The Atlanta Braves achieved a piece of history on Tuesday night, turning an 8-3-5 triple play for only the second time ever in the major leagues.
Center fielder Michael Harris caught a shallow fly by the Boston Red Sox’ Triston Casas and threw to first base after Adam Duvall had strayed too far towards second base.
The throw easily got Duvall, then first baseman Matt Olson smartly fired the ball across the diamond to get Masataka Yoshida out at third after he tagged up and attempted to advance on Duvall’s running gaffe. Harris held up his arms and leaped as Austin Riley tagged out Yoshida, who was several steps away from the bag when Olson’s throw arrived.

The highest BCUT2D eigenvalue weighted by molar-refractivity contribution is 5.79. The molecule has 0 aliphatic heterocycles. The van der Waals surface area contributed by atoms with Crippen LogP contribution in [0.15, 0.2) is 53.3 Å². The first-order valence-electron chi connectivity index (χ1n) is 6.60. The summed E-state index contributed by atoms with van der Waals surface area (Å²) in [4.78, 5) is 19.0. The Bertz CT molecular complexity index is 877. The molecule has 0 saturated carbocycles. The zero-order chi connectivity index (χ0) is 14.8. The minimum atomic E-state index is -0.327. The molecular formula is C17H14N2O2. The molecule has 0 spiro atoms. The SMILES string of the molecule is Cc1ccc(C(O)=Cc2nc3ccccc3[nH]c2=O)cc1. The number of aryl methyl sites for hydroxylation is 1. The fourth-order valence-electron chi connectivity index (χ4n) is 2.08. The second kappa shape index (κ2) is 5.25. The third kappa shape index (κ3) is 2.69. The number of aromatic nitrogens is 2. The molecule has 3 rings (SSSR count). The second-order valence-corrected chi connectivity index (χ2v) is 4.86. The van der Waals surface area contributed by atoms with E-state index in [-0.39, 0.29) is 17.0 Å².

After the game, Duvall was happy to poke fun at his running error, perhaps because the Red Sox ended up winning the game 7-1.
“My instincts told me right off the bat that it was off the end,” Duvall said. “I’m reading the outfielder. My goal is to get to second if it drops in front of him. I got out a little too far, and he made a good throw back. It’s one of those things; it’s risk/reward, and it didn’t go my way tonight.”
A Boston team were involved in the last 8-3-5 triple play in the majors. The Beaneaters turned one against the Providence Grays in 1884.
Triple plays are rare in baseball, partly because the conditions that allow them (for example, two baserunners and no outs) do not occur on most plays. On average, there are five triple plays every MLB season. The Braves’ last triple play came in 2004.